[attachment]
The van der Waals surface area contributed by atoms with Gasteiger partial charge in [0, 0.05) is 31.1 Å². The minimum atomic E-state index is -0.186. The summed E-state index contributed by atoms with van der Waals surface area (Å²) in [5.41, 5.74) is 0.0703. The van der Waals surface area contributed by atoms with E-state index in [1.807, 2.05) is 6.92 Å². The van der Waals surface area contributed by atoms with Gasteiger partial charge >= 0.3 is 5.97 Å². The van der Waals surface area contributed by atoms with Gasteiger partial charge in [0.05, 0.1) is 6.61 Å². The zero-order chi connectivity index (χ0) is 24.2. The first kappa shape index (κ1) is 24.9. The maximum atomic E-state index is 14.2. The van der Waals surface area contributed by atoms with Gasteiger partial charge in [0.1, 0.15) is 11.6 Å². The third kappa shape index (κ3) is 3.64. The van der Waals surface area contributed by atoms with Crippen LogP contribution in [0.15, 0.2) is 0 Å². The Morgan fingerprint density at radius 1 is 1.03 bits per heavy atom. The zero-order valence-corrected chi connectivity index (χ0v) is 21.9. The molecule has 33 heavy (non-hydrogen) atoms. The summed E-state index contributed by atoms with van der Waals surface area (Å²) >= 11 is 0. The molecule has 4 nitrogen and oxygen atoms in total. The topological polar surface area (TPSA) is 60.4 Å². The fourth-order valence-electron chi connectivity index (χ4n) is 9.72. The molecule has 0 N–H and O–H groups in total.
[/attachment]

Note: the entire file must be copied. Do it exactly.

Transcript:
The van der Waals surface area contributed by atoms with Gasteiger partial charge in [0, 0.05) is 31.1 Å². The minimum atomic E-state index is -0.186. The summed E-state index contributed by atoms with van der Waals surface area (Å²) in [5.41, 5.74) is 0.0703. The van der Waals surface area contributed by atoms with E-state index in [1.807, 2.05) is 6.92 Å². The van der Waals surface area contributed by atoms with Gasteiger partial charge >= 0.3 is 5.97 Å². The van der Waals surface area contributed by atoms with Gasteiger partial charge in [0.05, 0.1) is 6.61 Å². The zero-order chi connectivity index (χ0) is 24.2. The first kappa shape index (κ1) is 24.9. The maximum atomic E-state index is 14.2. The van der Waals surface area contributed by atoms with Gasteiger partial charge in [0.1, 0.15) is 11.6 Å². The third kappa shape index (κ3) is 3.64. The van der Waals surface area contributed by atoms with Crippen LogP contribution in [0.15, 0.2) is 0 Å². The Morgan fingerprint density at radius 1 is 1.03 bits per heavy atom. The zero-order valence-corrected chi connectivity index (χ0v) is 21.9. The molecule has 33 heavy (non-hydrogen) atoms. The summed E-state index contributed by atoms with van der Waals surface area (Å²) >= 11 is 0. The molecule has 4 nitrogen and oxygen atoms in total. The topological polar surface area (TPSA) is 60.4 Å². The fourth-order valence-electron chi connectivity index (χ4n) is 9.72. The molecule has 0 N–H and O–H groups in total.